Retailers are increasingly demanding that suppliers pass food safety audits. But, with the presence of un-treated animal waste in the system, aquaponics finds itself failing all current US audits.
Aquaponics needs to take food safety were seriously, warned Dr Taber. As a new industry, it does not have the reservoir of public acceptance that other farming methods have and so producers must be careful not to paint a bad image which could impact upon the entire aquaponics industry.
Ds Taber, highlighted some bacteria which could be a possible risk. Most notable, Yersinia Enterocolitica, which can live in fish and cause diahorrea and joint swelling in humans.
In order to protect against the risk of pathogens, good general food safety practice must be implemented.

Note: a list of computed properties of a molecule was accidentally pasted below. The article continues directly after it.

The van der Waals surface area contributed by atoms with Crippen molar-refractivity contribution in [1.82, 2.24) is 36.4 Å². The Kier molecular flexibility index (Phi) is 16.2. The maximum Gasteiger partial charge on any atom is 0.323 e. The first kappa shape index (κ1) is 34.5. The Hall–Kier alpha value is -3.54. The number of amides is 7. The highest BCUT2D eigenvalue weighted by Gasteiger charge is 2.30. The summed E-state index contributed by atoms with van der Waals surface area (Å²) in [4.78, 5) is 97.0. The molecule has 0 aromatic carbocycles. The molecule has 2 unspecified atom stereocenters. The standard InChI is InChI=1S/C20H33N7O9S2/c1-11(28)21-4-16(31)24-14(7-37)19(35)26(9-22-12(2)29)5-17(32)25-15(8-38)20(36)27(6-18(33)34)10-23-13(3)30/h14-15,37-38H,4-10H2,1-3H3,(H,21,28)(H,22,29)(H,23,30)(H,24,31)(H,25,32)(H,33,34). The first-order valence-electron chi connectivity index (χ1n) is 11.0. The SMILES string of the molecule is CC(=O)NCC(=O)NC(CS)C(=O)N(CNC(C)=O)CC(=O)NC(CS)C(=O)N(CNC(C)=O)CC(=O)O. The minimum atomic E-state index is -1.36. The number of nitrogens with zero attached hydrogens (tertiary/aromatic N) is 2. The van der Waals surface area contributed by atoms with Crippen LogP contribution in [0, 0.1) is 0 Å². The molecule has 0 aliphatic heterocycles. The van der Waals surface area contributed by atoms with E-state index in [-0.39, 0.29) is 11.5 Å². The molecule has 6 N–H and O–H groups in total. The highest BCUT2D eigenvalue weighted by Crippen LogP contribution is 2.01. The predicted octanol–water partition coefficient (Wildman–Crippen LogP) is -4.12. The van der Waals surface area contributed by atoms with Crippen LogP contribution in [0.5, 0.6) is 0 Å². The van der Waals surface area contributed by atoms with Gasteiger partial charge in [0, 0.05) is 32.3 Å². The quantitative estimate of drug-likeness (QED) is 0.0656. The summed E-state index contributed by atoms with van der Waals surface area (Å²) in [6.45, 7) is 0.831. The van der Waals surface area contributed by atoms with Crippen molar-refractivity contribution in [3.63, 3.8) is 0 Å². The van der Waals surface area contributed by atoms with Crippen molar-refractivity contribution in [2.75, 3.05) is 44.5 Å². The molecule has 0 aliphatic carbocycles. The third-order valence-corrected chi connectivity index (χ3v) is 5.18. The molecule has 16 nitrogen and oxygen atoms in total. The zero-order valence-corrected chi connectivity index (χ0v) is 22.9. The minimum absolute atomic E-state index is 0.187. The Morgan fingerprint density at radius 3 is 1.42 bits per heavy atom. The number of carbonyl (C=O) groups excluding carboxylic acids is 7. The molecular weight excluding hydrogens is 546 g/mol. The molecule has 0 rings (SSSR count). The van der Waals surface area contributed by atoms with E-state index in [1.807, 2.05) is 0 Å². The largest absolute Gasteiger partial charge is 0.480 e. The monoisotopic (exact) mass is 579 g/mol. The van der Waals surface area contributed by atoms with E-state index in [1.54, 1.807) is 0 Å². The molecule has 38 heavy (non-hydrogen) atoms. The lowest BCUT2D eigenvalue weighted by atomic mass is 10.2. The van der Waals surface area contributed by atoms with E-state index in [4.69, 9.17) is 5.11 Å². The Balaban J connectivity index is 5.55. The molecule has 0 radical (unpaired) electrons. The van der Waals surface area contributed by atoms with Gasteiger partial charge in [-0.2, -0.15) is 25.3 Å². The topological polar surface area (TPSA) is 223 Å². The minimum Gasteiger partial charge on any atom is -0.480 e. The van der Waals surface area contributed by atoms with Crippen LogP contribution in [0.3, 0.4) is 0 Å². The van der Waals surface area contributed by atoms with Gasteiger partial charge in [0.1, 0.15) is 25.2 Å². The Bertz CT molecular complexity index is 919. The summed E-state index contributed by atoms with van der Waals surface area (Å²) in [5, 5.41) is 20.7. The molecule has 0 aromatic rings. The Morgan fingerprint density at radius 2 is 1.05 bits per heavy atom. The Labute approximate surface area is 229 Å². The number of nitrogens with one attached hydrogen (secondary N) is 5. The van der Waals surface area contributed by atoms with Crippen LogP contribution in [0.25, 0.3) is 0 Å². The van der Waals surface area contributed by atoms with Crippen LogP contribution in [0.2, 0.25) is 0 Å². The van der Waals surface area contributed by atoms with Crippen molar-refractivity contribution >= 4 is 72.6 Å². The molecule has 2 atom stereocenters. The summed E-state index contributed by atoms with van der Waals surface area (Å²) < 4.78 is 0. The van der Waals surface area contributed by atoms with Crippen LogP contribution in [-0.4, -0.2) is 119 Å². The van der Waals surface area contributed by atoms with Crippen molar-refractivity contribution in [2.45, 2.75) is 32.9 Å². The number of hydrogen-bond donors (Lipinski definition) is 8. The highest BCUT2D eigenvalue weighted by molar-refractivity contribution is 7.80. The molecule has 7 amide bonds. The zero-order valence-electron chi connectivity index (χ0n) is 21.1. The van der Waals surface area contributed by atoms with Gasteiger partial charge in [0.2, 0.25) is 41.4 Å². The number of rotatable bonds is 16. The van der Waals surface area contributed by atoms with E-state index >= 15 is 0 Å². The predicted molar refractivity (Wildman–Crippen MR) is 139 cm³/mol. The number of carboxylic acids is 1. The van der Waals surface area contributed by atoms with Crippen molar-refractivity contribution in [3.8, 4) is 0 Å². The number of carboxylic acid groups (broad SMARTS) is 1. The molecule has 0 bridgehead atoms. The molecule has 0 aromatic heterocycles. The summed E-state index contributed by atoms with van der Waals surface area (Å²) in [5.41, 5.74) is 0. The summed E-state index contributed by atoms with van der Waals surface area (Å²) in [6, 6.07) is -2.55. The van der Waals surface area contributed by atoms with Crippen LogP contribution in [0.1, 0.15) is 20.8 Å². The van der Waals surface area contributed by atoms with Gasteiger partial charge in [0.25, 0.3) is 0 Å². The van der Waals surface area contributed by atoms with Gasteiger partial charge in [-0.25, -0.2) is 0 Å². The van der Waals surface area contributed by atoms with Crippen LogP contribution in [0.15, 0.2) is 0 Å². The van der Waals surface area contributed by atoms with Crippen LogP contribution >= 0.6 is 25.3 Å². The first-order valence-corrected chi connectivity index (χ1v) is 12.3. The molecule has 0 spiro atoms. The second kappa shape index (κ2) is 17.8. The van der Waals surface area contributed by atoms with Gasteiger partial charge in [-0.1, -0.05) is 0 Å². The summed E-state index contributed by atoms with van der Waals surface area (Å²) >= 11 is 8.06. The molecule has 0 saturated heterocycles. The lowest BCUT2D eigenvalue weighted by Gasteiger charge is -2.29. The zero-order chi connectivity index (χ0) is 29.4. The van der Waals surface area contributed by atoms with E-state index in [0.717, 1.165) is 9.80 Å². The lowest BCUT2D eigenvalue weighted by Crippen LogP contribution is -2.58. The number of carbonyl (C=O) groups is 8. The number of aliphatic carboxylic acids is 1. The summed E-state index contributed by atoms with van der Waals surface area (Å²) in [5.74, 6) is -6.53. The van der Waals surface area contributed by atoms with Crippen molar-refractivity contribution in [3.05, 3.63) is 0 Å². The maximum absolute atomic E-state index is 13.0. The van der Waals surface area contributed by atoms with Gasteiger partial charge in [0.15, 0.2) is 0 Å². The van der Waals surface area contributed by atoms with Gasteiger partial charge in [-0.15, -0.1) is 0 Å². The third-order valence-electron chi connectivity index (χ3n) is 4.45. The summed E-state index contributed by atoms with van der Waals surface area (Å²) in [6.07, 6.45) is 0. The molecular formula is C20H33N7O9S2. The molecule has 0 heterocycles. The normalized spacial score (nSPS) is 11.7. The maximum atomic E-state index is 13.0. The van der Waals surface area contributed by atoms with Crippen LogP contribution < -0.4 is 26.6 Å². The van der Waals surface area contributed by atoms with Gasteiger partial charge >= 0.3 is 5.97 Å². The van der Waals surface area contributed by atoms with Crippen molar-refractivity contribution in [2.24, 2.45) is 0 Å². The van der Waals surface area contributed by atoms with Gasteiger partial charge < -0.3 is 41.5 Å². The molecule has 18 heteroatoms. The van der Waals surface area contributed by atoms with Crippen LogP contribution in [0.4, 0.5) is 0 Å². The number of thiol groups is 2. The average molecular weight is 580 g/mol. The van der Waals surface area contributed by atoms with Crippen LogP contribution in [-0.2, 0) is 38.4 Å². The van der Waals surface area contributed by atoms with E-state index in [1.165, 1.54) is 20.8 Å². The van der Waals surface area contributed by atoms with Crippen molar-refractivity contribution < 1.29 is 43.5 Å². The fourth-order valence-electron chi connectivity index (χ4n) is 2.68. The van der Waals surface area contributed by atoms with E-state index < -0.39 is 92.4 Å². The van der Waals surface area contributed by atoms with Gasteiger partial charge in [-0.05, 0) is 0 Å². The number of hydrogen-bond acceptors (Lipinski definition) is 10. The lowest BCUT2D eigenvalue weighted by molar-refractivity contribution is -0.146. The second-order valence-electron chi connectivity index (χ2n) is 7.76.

Some of the basic measures are:
- cleaning rafts after use
- excluding animals and insects
- effective solids removal
- UV or O3 sanitation after solids removed
- use clean and safely stored feed
- worker training and retention
Above all, producers must familiarize themselves with food safety audits so that a system can be designed and built to accommodate for it. "Design for hygiene," Dr Taber stated.
"Food safety in fresh produce is challenging, but, with the appropriate design, it is doable," she concluded.